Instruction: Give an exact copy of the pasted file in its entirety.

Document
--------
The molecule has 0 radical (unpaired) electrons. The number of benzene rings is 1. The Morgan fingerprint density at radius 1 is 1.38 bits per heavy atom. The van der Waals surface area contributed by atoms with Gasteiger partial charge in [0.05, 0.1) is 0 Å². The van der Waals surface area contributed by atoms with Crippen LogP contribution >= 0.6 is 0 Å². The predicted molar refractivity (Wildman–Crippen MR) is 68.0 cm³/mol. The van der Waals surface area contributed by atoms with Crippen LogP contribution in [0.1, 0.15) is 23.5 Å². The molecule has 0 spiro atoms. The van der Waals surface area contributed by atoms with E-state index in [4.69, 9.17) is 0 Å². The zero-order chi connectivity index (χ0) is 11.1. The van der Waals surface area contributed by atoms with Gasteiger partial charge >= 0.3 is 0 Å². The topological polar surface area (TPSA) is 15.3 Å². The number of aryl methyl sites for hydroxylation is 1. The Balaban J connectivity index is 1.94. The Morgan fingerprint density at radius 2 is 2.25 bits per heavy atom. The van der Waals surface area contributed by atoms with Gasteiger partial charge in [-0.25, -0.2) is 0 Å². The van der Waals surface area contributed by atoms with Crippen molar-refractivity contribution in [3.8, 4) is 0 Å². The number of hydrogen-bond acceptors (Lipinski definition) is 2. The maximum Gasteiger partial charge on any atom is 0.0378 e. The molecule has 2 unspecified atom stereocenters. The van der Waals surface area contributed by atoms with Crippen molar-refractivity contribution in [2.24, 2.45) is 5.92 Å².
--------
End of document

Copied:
The molecule has 0 radical (unpaired) electrons. The number of benzene rings is 1. The Morgan fingerprint density at radius 1 is 1.38 bits per heavy atom. The van der Waals surface area contributed by atoms with Gasteiger partial charge in [0.05, 0.1) is 0 Å². The van der Waals surface area contributed by atoms with Crippen LogP contribution >= 0.6 is 0 Å². The predicted molar refractivity (Wildman–Crippen MR) is 68.0 cm³/mol. The van der Waals surface area contributed by atoms with Crippen LogP contribution in [0.1, 0.15) is 23.5 Å². The molecule has 0 spiro atoms. The van der Waals surface area contributed by atoms with E-state index in [4.69, 9.17) is 0 Å². The zero-order chi connectivity index (χ0) is 11.1. The van der Waals surface area contributed by atoms with Gasteiger partial charge >= 0.3 is 0 Å². The topological polar surface area (TPSA) is 15.3 Å². The number of aryl methyl sites for hydroxylation is 1. The Balaban J connectivity index is 1.94. The Morgan fingerprint density at radius 2 is 2.25 bits per heavy atom. The van der Waals surface area contributed by atoms with Gasteiger partial charge in [-0.25, -0.2) is 0 Å². The van der Waals surface area contributed by atoms with Crippen molar-refractivity contribution in [3.8, 4) is 0 Å². The number of hydrogen-bond acceptors (Lipinski definition) is 2. The maximum Gasteiger partial charge on any atom is 0.0378 e. The molecule has 2 unspecified atom stereocenters. The van der Waals surface area contributed by atoms with Crippen molar-refractivity contribution in [2.24, 2.45) is 5.92 Å².